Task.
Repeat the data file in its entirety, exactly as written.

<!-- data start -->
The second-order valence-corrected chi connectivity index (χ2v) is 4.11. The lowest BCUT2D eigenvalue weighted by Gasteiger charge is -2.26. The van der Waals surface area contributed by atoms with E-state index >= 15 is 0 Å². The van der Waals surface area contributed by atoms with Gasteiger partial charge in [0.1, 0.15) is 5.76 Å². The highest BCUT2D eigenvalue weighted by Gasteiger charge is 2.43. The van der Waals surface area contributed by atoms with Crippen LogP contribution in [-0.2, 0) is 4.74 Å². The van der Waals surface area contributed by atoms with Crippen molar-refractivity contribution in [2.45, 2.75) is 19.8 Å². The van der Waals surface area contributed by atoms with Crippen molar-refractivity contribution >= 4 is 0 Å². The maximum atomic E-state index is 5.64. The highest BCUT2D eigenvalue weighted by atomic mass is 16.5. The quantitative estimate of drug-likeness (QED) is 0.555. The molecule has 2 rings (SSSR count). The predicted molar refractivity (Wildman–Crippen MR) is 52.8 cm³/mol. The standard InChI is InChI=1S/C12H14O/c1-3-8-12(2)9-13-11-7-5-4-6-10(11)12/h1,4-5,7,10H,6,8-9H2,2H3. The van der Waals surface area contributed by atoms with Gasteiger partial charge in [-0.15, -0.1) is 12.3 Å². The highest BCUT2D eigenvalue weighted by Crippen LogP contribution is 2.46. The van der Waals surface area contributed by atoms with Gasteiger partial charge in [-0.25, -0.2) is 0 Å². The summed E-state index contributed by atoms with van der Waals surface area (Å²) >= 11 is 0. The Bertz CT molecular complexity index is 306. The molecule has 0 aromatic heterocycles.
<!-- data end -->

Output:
The second-order valence-corrected chi connectivity index (χ2v) is 4.11. The lowest BCUT2D eigenvalue weighted by Gasteiger charge is -2.26. The van der Waals surface area contributed by atoms with E-state index >= 15 is 0 Å². The van der Waals surface area contributed by atoms with Gasteiger partial charge in [0.1, 0.15) is 5.76 Å². The highest BCUT2D eigenvalue weighted by Gasteiger charge is 2.43. The van der Waals surface area contributed by atoms with Crippen LogP contribution in [-0.2, 0) is 4.74 Å². The van der Waals surface area contributed by atoms with Crippen molar-refractivity contribution in [2.45, 2.75) is 19.8 Å². The van der Waals surface area contributed by atoms with Crippen molar-refractivity contribution >= 4 is 0 Å². The maximum atomic E-state index is 5.64. The highest BCUT2D eigenvalue weighted by atomic mass is 16.5. The quantitative estimate of drug-likeness (QED) is 0.555. The molecule has 2 rings (SSSR count). The predicted molar refractivity (Wildman–Crippen MR) is 52.8 cm³/mol. The standard InChI is InChI=1S/C12H14O/c1-3-8-12(2)9-13-11-7-5-4-6-10(11)12/h1,4-5,7,10H,6,8-9H2,2H3. The van der Waals surface area contributed by atoms with Gasteiger partial charge in [-0.15, -0.1) is 12.3 Å². The highest BCUT2D eigenvalue weighted by Crippen LogP contribution is 2.46. The van der Waals surface area contributed by atoms with Gasteiger partial charge in [-0.25, -0.2) is 0 Å². The summed E-state index contributed by atoms with van der Waals surface area (Å²) >= 11 is 0. The Bertz CT molecular complexity index is 306. The molecule has 0 aromatic heterocycles.